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Program launches in remembrance of KCKPS teen who died by drowning last year

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Posted at 6:31 PM, Feb 23, 2022
and last updated 2022-02-23 19:31:31-05

KANSAS CITY, Ks — Several Kansas City groups are working together on a program to teach kids to swim, in remembrance of one who drowned last summer.

The YMCA of Greater Kansas City, Kansas City, Kansas, Public Schools and the Unified Government of Wyandotte County and Kansas City, Kansas, are launching “Learn to Swim," a program created to honor Emmanuel Solomon, who was 13 years old when he drowned.

The pilot program has launched for spring and fall of 2022 to serve 400 children from KCKPS.

Children will be able to learn to swim at no cost as part of the district’s before and after school program. All agencies involved hope to see the pilot grow into a sustainable three to five year program.

Conversations are underway but funding is an issue.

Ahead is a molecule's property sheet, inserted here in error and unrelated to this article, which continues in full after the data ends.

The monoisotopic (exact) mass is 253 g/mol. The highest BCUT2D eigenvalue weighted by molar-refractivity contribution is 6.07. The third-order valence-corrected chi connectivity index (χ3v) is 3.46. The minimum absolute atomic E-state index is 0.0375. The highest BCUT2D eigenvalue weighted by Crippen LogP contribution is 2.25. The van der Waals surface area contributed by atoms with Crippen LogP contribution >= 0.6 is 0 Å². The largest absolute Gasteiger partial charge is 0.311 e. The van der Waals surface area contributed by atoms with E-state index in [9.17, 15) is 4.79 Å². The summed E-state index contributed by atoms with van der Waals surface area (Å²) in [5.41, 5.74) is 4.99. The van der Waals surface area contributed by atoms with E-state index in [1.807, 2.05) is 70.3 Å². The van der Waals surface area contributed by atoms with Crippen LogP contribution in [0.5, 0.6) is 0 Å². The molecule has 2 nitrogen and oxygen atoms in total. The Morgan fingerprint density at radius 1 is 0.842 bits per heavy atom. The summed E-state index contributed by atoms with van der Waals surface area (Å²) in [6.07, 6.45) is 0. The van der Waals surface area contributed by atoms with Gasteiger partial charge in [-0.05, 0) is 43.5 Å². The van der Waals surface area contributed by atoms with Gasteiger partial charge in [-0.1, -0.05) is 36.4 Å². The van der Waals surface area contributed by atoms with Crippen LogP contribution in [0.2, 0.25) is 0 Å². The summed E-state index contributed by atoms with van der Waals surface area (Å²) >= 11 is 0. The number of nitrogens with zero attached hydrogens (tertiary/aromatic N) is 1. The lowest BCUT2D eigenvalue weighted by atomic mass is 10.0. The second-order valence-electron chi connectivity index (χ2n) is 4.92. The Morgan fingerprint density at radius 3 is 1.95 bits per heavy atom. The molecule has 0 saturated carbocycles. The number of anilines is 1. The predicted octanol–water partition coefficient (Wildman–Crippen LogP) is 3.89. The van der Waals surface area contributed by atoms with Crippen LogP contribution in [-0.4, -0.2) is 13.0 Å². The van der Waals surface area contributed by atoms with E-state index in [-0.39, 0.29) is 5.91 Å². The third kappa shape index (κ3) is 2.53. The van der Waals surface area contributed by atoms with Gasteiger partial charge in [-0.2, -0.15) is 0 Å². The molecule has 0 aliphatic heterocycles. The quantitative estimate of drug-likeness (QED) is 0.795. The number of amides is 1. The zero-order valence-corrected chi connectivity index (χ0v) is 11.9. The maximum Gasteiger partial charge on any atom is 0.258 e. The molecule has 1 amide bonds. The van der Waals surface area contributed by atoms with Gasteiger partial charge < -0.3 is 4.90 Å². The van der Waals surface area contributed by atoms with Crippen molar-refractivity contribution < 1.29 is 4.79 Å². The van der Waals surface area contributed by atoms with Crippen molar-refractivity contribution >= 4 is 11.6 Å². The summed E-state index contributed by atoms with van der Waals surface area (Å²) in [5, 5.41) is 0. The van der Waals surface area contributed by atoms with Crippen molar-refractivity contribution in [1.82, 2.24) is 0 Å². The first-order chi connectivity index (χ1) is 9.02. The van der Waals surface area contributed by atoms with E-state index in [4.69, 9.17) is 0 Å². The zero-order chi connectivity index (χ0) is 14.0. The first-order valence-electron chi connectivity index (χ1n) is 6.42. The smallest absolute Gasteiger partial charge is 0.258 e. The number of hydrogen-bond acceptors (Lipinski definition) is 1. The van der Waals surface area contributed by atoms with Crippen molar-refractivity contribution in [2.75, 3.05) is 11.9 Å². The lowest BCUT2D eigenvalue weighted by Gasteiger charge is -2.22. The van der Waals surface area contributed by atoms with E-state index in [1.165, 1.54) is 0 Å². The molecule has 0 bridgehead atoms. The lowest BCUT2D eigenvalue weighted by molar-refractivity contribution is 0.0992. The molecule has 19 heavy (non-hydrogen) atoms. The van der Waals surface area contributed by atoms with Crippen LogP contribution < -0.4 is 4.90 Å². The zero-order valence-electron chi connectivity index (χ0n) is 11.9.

“We hope it turns into hundreds of thousands of kids into the future and just eliminates drowning in the Kansas City area,” YMCA of Greater Kansas City’s senior vice president of operations Garry Linn said.

Superintendent of KCKPS, Dr. Anna Stubblefield, said 70% of African American children do not know how to swim. That number is 62% among Hispanic children and 40% among Caucasian children.

"As a Black American, I feel like it’s my duty. And it’s been my duty since I won this first medal,” guest speaker and U.S. Men’s Swim Team Olympic Gold Medalist Cullen Jones said.

Jones has made it his life mission to prevent accidental drownings by encouraging and educating the public on the importance of learning how to swim.

He said much of that starts with breaking down generational and cultural barriers that began to form during days of the civil rights movement.

“The hotel owner pouring bleach because black skin was in the pool — they thought they had to clean the pool with bleach as the people were in the pool. It was one of the key reasons why the Civil Rights movement actually started,” Jones said. “It’s lack of education, lack of access but more importantly, the family structure is broken when the family believes water is just something they don’t do.”